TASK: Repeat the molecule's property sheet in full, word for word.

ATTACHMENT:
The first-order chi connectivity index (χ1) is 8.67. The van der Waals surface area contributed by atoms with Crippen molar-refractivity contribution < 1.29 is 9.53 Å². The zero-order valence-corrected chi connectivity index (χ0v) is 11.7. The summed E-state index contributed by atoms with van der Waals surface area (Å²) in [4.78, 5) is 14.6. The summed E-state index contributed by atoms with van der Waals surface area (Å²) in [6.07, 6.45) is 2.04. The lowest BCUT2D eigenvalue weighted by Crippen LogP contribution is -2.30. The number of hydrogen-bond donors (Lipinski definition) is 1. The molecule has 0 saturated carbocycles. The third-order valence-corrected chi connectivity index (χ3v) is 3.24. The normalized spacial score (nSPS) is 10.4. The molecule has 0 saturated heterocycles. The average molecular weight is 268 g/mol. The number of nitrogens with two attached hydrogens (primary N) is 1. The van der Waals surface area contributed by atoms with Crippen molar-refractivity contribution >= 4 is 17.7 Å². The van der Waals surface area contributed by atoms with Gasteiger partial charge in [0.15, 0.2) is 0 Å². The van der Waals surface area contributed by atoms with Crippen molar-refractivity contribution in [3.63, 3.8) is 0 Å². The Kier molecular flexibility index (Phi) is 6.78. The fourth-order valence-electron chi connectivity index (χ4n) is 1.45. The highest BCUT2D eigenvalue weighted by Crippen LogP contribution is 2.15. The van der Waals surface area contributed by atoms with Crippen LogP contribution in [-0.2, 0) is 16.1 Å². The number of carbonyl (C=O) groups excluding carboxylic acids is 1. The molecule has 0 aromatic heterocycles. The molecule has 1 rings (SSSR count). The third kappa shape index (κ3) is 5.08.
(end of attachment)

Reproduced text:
The first-order chi connectivity index (χ1) is 8.67. The van der Waals surface area contributed by atoms with Crippen molar-refractivity contribution < 1.29 is 9.53 Å². The zero-order valence-corrected chi connectivity index (χ0v) is 11.7. The summed E-state index contributed by atoms with van der Waals surface area (Å²) in [4.78, 5) is 14.6. The summed E-state index contributed by atoms with van der Waals surface area (Å²) in [6.07, 6.45) is 2.04. The lowest BCUT2D eigenvalue weighted by Crippen LogP contribution is -2.30. The number of hydrogen-bond donors (Lipinski definition) is 1. The molecule has 0 saturated carbocycles. The third-order valence-corrected chi connectivity index (χ3v) is 3.24. The normalized spacial score (nSPS) is 10.4. The molecule has 0 saturated heterocycles. The average molecular weight is 268 g/mol. The number of nitrogens with two attached hydrogens (primary N) is 1. The van der Waals surface area contributed by atoms with Crippen molar-refractivity contribution >= 4 is 17.7 Å². The van der Waals surface area contributed by atoms with Gasteiger partial charge in [0.15, 0.2) is 0 Å². The van der Waals surface area contributed by atoms with Crippen molar-refractivity contribution in [3.63, 3.8) is 0 Å². The Kier molecular flexibility index (Phi) is 6.78. The fourth-order valence-electron chi connectivity index (χ4n) is 1.45. The highest BCUT2D eigenvalue weighted by Crippen LogP contribution is 2.15. The van der Waals surface area contributed by atoms with Crippen LogP contribution in [-0.2, 0) is 16.1 Å². The number of carbonyl (C=O) groups excluding carboxylic acids is 1. The molecule has 0 aromatic heterocycles. The molecule has 1 rings (SSSR count). The third kappa shape index (κ3) is 5.08.